# Capacitor

Information

A capacitor (originally known as a condenser) is a passive two-terminal electrical component used to store energy electro statically in an electric field. The forms of practical capacitors vary widely, but all contain at least two electrical conductors (plates) separated by a dielectric (i.e. insulator). The conductors can be thin films, foils or sintered beads of metal or conductive electrolyte, etc. The “non-conducting” dielectric acts to increase the capacitor’s charge capacity. A dielectric can be glass, ceramic, plastic film, air, vacuum, paper, mica, oxide layer etc. Capacitors are widely used as parts of electrical circuits in many common electrical devices. Unlike a resistor, an ideal capacitor does not dissipate energy. Instead, a capacitor stores energy in the form of an electrostatic field between its plates.

When there is a potential difference across the conductors (e.g., when a capacitor is attached across a battery), an electric field develops across the dielectric, causing positive charge +Q to collect on one plate and negative charge −Q to collect on the other plate. If a battery has been attached to a capacitor for a sufficient amount of time, no current can flow through the capacitor. However, if a time-varying voltage is applied across the leads of the capacitor, a displacement current can flow.   Capacitors are widely used in electronic circuits for blocking direct current while allowing alternating current to pass. In analogue filter networks, they smooth the output of power supplies. In resonant circuits they tune radios to particular frequencies. In electric power transmission systems, they stabilize voltage and power flow.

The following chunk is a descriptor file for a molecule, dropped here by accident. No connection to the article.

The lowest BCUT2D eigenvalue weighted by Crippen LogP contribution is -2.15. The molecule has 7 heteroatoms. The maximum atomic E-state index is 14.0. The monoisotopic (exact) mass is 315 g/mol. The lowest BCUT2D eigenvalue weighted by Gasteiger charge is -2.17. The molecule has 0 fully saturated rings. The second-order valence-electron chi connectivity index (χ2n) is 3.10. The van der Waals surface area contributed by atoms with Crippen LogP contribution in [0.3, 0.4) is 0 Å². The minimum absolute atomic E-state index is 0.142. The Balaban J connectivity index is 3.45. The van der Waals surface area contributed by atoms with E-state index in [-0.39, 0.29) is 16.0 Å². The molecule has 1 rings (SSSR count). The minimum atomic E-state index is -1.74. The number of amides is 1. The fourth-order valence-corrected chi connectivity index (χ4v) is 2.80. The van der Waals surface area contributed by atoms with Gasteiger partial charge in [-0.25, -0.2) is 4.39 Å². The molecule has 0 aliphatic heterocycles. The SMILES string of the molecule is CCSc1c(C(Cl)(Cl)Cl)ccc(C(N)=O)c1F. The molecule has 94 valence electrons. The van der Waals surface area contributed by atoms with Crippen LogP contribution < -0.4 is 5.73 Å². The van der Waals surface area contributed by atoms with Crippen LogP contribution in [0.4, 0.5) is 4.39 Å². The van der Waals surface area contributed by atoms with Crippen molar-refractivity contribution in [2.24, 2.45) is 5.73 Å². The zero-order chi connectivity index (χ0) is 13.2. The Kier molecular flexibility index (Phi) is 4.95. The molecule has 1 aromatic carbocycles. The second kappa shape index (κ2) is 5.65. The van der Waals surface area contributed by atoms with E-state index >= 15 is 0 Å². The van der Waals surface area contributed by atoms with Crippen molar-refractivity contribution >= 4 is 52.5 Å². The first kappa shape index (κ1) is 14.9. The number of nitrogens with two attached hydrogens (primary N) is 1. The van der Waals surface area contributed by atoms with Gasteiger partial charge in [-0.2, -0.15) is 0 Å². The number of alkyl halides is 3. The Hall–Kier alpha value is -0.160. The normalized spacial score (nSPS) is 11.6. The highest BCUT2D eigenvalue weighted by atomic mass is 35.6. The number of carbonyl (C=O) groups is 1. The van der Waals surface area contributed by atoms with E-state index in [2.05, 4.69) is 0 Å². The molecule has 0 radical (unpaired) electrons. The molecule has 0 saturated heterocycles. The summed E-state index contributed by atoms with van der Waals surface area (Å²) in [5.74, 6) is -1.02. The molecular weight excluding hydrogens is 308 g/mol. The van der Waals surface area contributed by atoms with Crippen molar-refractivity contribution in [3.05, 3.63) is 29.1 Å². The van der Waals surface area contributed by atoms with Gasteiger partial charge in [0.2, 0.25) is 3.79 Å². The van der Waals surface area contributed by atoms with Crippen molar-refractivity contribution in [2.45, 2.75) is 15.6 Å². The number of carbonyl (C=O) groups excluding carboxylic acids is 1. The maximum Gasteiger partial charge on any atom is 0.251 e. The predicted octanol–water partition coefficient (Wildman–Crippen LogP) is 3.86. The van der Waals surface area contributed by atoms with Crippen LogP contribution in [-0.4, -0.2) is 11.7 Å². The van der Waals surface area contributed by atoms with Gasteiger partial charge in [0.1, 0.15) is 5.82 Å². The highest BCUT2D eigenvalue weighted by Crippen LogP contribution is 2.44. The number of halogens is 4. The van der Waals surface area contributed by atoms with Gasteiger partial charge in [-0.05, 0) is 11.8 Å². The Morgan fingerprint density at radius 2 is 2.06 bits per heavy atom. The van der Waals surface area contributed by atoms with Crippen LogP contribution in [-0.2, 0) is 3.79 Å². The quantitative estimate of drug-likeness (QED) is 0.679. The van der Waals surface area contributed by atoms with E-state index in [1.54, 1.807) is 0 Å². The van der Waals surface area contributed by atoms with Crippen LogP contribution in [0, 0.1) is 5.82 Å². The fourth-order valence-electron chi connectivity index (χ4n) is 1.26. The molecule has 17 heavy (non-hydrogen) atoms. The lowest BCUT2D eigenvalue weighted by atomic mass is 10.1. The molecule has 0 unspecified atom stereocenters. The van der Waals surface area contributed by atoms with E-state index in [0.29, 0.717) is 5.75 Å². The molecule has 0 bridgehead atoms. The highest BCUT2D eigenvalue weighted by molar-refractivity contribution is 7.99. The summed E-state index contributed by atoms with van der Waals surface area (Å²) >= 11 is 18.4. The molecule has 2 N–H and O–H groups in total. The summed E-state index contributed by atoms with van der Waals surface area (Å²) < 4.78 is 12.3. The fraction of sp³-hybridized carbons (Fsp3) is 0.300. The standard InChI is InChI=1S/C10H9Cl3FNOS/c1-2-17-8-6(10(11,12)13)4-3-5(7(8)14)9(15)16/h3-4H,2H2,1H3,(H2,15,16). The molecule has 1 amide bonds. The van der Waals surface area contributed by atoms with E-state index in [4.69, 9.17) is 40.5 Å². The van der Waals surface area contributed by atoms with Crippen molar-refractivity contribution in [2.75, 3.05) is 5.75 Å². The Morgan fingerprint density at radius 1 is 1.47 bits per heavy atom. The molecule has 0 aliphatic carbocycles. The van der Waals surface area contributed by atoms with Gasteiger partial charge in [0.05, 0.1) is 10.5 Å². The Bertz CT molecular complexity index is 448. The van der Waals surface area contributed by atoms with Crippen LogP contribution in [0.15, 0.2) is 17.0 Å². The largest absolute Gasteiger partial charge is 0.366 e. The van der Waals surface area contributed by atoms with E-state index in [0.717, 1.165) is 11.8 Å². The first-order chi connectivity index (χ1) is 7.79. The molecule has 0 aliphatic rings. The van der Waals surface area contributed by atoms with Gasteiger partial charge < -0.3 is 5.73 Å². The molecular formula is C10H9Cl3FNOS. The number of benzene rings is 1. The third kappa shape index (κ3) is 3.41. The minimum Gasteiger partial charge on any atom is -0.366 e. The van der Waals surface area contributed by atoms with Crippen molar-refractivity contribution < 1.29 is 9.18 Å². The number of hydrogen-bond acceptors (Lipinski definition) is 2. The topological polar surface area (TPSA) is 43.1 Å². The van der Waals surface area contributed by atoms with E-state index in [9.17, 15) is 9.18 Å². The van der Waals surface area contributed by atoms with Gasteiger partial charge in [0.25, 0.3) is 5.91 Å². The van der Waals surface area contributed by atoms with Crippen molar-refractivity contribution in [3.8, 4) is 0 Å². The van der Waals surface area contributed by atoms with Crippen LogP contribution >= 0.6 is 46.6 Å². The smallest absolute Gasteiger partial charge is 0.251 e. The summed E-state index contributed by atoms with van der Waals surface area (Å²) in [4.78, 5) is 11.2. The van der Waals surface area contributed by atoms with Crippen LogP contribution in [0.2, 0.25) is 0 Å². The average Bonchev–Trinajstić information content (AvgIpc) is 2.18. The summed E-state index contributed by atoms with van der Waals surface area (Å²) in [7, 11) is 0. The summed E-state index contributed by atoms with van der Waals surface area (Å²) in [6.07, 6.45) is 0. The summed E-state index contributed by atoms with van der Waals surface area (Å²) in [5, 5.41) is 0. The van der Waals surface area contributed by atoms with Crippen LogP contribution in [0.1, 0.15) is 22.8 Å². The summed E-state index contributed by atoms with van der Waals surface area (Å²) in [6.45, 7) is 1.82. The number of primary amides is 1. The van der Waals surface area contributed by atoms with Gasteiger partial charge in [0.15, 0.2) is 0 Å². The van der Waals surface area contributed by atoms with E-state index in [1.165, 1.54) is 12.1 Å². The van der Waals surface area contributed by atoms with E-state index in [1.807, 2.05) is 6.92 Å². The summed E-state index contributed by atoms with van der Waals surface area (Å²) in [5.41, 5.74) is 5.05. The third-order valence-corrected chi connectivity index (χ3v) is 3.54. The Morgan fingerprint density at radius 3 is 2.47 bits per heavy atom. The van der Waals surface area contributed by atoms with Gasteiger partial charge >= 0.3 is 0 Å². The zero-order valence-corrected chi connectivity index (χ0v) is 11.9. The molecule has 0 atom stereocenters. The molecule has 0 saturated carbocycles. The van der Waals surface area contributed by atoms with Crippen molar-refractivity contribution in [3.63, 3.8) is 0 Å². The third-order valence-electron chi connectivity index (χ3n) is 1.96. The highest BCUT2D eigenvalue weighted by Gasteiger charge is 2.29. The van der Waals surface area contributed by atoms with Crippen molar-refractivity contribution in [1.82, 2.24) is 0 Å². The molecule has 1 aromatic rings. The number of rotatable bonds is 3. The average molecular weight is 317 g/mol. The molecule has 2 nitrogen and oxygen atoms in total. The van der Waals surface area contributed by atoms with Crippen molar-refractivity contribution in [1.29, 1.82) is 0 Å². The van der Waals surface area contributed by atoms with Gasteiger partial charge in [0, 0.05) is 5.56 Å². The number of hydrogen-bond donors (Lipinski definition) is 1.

An ideal capacitor is wholly characterized by a constant capacitance C, defined as the ratio of charge ±Q on each conductor to the voltage V between them  ## Nullator and Norator

Nullator

In electronics, a nullator is a theoretical linear, time-invariant one port defined as having zero current and voltage across its terminals. Nullators are strange in the sense that they simultaneously have properties of both a short (zero voltage) and an open current(zero current). They are neither current nor voltage sources, yet both at the same time.

Inserting a nullator in a circuit schematic imposes a mathematical constraint on how that circuit must behave, forcing the circuit itself to adopt whatever arrangements needed to meet the condition. For example, the inputs of an ideal operational amplifier(with negative feedback) behave like a nullator, as they draw no current and have no voltage across them, and these conditions are used to analyze the circuitry surrounding the operational amplifier.